SCHODDE: The Iowa students, of course, have very little opportunity to be engaged with a large group of international students at one time. Whereas, in their school they may have one or two, but to be placed in the middle of a hundred plus of them, from thirty-four countries, is a unique thing for them. I think there's always a degree of shyness on the first night, of course. People getting to know one another and that dispels very quickly. I mean, that's a similarity I've seen every year. It takes no more than three hours and a pizza and a dance, and you have all these young people from all around the world forming friendships, to the point where when you see them going home, 3:30, 4 o'clock, there's going to be tears and hugs and lots of exchanging of pictures and addresses and phone numbers and e-mails, of course, today. So we know that it accomplishes a lot of friendship making in a really very short period of time.
PORTER: From your experience both with this event and all these other events, what are the common sort of misconceptions or preconceptions you find from people, not necessarily coming to America, but coming to Iowa? What are their, what are they thinking about when they come to Iowa? And what do they have right and what do they have wrong?
SHODDE: [laughing] Well, we've done some studies of that. Of course, working with over four hundred people from eighty countries every year. And I'm giving you not so much the student perspective, but rather
adults that are coming here. I would have to tell you that, by and large, what you were experiencing is they don't have a particularly negative image, nor do they have a positive image. They just don't have an image. That Iowa's image—or I should even extend that really more to the Midwest, you know, the heartland of our country—still remains something of an unknown to most people around the world. I do have a quick story to tell you. There was the Assistant to the Economic Minister of the Czech Republic who came here a couple of years ago and he said, "You know, when I told people that I was coming to Iowa for an internship, they said, 'Oh my god, why are you going there? There are only villages there.'" And of course we chuckled about that. And of course he quickly realized that there aren't exactly villages in Iowa. But there is an impression still, of ruralness, if you will. And villages. And we, we, by the work that we're doing, I think, all hopefully will contribute to changing that image. Obviously, Iowa is much more than villages.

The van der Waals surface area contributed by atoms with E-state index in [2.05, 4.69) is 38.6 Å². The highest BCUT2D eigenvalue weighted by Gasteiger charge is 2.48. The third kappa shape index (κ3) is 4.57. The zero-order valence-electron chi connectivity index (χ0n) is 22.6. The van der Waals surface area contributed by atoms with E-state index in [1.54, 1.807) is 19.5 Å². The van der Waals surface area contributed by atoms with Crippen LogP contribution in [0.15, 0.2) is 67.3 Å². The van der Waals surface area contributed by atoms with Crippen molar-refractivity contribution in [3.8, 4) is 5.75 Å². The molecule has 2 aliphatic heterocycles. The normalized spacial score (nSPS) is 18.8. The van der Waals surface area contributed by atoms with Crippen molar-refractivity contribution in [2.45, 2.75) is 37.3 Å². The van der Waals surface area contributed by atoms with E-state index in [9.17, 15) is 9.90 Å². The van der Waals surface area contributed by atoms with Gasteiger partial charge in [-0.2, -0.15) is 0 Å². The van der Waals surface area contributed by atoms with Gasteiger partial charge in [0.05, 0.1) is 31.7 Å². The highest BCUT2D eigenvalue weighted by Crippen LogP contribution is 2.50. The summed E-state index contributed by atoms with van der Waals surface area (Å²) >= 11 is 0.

PORTER: The Global Leadership Conference included small group discussion that asked students to focus on the question, "What do I need to do in order to become a global citizen in 2025?" For most, trying to envision the kind of world they wanted to live in when their children are teenagers, was a challenging, yet exciting, task.
AMERICAN STUDENT: To be a global citizen is that you need the proper social skills, which would be respectful of other people's differences, a good decision maker, tolerant. And then you need the proper
education, good communication skills, the ability to share knowledge, technology, understand culture and languages.
INTERNATIONAL STUDENT: We need to increase our awareness about global situations and the problems. And it's our responsibility to do. We need to learn a second or a third language. And the last thing, but
probably the most important one, is that we need to try to understand each other's cultures better.